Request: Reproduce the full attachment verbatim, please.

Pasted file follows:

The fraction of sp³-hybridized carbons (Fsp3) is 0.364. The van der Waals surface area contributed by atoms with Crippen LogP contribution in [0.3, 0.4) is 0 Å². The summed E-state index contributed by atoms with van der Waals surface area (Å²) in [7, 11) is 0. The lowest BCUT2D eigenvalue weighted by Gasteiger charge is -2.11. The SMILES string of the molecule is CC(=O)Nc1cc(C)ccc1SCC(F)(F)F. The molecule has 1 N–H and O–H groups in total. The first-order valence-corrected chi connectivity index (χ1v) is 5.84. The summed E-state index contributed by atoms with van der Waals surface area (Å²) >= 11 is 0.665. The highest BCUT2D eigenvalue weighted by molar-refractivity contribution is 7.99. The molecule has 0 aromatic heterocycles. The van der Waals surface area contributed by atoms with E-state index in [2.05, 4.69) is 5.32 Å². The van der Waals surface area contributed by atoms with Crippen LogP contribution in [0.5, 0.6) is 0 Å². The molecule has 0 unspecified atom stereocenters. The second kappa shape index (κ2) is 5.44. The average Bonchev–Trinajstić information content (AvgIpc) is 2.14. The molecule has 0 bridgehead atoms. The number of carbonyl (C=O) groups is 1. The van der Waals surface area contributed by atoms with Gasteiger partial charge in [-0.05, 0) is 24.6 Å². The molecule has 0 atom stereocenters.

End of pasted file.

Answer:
The fraction of sp³-hybridized carbons (Fsp3) is 0.364. The van der Waals surface area contributed by atoms with Crippen LogP contribution in [0.3, 0.4) is 0 Å². The summed E-state index contributed by atoms with van der Waals surface area (Å²) in [7, 11) is 0. The lowest BCUT2D eigenvalue weighted by Gasteiger charge is -2.11. The SMILES string of the molecule is CC(=O)Nc1cc(C)ccc1SCC(F)(F)F. The molecule has 1 N–H and O–H groups in total. The first-order valence-corrected chi connectivity index (χ1v) is 5.84. The summed E-state index contributed by atoms with van der Waals surface area (Å²) >= 11 is 0.665. The highest BCUT2D eigenvalue weighted by molar-refractivity contribution is 7.99. The molecule has 0 aromatic heterocycles. The van der Waals surface area contributed by atoms with E-state index in [2.05, 4.69) is 5.32 Å². The van der Waals surface area contributed by atoms with Crippen LogP contribution in [0.5, 0.6) is 0 Å². The molecule has 0 unspecified atom stereocenters. The second kappa shape index (κ2) is 5.44. The average Bonchev–Trinajstić information content (AvgIpc) is 2.14. The molecule has 0 bridgehead atoms. The number of carbonyl (C=O) groups is 1. The van der Waals surface area contributed by atoms with Gasteiger partial charge in [-0.05, 0) is 24.6 Å². The molecule has 0 atom stereocenters.